Lygon St, Bridge Rd, Chapel St: retail strips battle large vacancies
Iconic Melbourne retail strips including Chapel St, South Yarra, and Bridge Rd, Richmond, are grappling with vacancy rates so high one in five shopfronts are empty.
One real estate expert has even flagged we could see fewer stores “dishing out pasta” in Carlton’s Lygon St as the pandemic bites
And there are another 13 village shopping hubs where one in 10 stores aren’t trading, according to the latest Walk the Strip report from commercial realtors Fitzroys.
The report – which captured vacancy rates from 2019, 2020 and up to last week – is ringing an alarm bell for St Kilda’s once-vibrant Acland St, where the vacancy rate has more than doubled to 14.6 per cent since Covid-19 hit.
Fitzroys director David Bourke warned while many strips would rebound, others would need to reconsider their identity.
“Lygon St might not have all of its future in red and white table cloths and dishing out pasta the way they have for the past 30 years,” Mr Bourke said.
“You hope that continues, but if you step back and think the big driver there is the University (of Melbourne). And with so many students working online or overseas, that’s having an impact.”
Despite gloomy figures for some strips, others are booming including Centre Rd, Bentleigh, where the vacancy rate has fallen for the past three years.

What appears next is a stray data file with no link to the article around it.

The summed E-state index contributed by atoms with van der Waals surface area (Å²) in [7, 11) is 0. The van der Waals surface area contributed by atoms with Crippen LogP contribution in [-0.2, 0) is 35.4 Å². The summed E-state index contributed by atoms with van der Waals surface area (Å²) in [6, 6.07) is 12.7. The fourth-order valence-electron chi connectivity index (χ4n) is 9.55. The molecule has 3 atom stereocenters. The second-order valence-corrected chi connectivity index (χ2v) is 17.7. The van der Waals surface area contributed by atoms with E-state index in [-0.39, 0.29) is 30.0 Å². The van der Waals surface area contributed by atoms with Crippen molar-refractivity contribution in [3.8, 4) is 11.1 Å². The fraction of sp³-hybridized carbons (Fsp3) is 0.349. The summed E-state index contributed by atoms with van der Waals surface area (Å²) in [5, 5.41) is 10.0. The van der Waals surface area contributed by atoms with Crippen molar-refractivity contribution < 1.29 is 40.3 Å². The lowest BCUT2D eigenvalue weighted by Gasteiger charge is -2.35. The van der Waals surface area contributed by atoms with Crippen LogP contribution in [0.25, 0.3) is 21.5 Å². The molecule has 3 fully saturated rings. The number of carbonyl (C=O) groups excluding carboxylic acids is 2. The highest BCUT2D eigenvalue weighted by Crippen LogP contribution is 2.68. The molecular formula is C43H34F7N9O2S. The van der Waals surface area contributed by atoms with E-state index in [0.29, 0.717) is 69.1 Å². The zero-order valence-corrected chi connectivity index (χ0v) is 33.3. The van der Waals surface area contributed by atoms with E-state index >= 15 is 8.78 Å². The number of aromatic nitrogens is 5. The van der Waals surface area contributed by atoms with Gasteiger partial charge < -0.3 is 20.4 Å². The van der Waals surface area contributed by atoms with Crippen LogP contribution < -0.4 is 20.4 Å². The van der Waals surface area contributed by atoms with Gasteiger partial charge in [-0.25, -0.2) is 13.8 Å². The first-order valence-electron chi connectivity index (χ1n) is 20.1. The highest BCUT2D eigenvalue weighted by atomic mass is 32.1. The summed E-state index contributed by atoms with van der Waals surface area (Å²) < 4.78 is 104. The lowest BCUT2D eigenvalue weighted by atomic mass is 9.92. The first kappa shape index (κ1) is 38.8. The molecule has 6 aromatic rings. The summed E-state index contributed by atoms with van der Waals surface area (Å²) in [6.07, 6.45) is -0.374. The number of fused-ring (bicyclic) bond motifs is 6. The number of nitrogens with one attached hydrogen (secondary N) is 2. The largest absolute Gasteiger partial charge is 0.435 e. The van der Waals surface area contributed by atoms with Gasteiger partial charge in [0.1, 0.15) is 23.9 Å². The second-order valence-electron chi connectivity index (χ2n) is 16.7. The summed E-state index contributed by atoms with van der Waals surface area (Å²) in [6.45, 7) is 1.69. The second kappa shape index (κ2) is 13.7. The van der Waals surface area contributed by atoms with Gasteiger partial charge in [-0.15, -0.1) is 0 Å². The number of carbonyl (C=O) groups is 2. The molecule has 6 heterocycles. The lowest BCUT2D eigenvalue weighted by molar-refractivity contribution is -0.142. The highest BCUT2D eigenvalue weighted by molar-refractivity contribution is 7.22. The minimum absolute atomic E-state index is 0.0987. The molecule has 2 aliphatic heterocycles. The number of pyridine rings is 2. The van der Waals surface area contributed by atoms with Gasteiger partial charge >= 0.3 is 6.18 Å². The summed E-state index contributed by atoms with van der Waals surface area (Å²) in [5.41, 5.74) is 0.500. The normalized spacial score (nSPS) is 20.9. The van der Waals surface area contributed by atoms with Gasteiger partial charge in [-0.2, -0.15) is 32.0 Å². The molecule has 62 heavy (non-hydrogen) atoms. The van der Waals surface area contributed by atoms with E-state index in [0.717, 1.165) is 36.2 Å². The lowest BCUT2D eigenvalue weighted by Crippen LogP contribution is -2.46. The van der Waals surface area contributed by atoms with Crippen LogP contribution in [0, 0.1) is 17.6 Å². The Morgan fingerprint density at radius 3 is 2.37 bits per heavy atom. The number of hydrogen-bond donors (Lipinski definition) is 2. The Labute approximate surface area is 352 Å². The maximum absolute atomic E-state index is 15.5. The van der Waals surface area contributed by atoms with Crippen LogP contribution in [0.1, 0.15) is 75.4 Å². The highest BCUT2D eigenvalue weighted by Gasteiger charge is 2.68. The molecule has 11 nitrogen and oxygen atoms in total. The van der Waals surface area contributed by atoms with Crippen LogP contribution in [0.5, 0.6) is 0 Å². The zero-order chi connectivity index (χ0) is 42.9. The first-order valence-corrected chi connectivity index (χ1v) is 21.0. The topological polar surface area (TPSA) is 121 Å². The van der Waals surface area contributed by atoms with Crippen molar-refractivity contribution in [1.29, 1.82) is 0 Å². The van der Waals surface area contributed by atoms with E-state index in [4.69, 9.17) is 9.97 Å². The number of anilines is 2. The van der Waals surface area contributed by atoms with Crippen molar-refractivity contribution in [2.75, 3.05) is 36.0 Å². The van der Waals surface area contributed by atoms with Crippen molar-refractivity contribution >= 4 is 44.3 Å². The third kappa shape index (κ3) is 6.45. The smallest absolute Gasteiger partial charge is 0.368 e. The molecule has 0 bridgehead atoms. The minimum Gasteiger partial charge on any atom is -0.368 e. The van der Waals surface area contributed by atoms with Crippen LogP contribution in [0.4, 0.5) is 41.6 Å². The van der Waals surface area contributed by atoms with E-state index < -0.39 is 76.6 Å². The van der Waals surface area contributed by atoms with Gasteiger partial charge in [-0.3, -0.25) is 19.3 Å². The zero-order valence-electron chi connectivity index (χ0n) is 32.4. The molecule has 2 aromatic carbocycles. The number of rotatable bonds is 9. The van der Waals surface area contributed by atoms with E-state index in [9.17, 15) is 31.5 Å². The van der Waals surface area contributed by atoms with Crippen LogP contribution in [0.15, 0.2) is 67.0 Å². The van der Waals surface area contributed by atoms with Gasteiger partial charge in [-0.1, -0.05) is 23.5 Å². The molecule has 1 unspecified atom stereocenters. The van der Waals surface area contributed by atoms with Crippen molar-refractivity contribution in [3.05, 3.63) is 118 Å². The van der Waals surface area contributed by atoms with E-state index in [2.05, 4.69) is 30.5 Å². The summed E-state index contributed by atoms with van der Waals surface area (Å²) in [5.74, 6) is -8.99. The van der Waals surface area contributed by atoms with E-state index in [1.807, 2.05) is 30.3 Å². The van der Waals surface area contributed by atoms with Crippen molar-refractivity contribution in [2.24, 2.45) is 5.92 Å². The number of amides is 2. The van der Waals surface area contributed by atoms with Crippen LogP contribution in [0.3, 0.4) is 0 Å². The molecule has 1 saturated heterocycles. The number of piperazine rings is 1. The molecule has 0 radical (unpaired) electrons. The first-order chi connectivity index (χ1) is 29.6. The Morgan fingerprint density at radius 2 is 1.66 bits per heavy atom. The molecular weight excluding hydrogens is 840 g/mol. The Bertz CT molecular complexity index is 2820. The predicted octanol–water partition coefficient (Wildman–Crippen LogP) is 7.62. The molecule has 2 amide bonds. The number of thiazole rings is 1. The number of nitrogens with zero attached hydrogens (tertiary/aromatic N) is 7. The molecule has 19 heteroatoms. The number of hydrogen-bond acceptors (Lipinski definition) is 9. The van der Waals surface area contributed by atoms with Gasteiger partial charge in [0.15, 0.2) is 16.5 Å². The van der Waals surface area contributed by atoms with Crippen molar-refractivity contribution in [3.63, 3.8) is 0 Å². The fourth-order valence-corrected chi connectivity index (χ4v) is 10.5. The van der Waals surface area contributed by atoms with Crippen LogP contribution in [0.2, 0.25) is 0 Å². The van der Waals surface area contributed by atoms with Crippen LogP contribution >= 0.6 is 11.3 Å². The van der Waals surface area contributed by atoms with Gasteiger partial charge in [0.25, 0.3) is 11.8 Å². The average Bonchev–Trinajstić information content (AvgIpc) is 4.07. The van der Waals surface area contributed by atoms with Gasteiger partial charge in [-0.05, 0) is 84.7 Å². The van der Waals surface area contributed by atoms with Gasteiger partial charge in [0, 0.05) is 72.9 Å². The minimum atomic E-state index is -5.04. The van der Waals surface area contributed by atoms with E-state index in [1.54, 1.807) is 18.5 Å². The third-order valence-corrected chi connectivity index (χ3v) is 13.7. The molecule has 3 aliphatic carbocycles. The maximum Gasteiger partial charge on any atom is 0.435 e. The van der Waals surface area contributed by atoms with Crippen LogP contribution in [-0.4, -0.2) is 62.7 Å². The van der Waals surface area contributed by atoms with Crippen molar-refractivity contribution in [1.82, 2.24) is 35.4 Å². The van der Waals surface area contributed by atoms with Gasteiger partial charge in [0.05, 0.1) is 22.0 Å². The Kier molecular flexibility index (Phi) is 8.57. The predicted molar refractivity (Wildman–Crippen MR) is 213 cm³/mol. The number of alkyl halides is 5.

Church St, Brighton, is the city’s best performer with a 0.7 per cent vacancy rate recorded in the report.
The report captured vacancy rates across 33 of the city’s most sought-after suburban retail strips.
City wide, it recorded a 2.6 per cent increase in vacancy rates, which Mr Bourke said wasn’t “as severe as some might have expected during Covid-19”, with a rise in food vendors helping to keep lights on in some shopfronts.
“There are providers looking to expand with noodle bars and pizza bars, who want to take advantage of the rise in Deliveroo and Uber Eats,” he said.
“They are becoming a bit Covid-proof.”
He added while Melbourne’s CBD faced even greater challenges, the rise in working from home had reconnected people with their local shopping strip, which would help many of them rebound in the near future.
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